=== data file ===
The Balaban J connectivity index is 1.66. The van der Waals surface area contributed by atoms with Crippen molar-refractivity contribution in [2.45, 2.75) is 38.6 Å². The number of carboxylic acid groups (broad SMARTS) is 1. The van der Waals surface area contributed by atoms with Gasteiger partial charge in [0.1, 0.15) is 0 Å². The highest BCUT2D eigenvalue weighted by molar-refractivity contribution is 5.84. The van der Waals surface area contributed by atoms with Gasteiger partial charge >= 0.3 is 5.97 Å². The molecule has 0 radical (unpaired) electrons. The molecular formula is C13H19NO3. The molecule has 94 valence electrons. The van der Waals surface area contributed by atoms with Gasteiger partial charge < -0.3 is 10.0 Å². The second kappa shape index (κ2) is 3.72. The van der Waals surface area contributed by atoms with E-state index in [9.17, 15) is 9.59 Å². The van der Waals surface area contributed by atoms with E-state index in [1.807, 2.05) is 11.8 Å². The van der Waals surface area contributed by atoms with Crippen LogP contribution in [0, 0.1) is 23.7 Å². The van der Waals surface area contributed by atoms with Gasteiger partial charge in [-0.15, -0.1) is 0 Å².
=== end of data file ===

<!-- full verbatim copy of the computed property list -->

The Balaban J connectivity index is 1.66. The van der Waals surface area contributed by atoms with Crippen molar-refractivity contribution in [2.45, 2.75) is 38.6 Å². The number of carboxylic acid groups (broad SMARTS) is 1. The van der Waals surface area contributed by atoms with Gasteiger partial charge in [0.1, 0.15) is 0 Å². The highest BCUT2D eigenvalue weighted by molar-refractivity contribution is 5.84. The van der Waals surface area contributed by atoms with Gasteiger partial charge >= 0.3 is 5.97 Å². The molecule has 0 radical (unpaired) electrons. The molecular formula is C13H19NO3. The molecule has 94 valence electrons. The van der Waals surface area contributed by atoms with Gasteiger partial charge < -0.3 is 10.0 Å². The second kappa shape index (κ2) is 3.72. The van der Waals surface area contributed by atoms with E-state index in [9.17, 15) is 9.59 Å². The van der Waals surface area contributed by atoms with E-state index in [1.807, 2.05) is 11.8 Å². The van der Waals surface area contributed by atoms with Crippen LogP contribution in [0, 0.1) is 23.7 Å². The van der Waals surface area contributed by atoms with Gasteiger partial charge in [-0.15, -0.1) is 0 Å².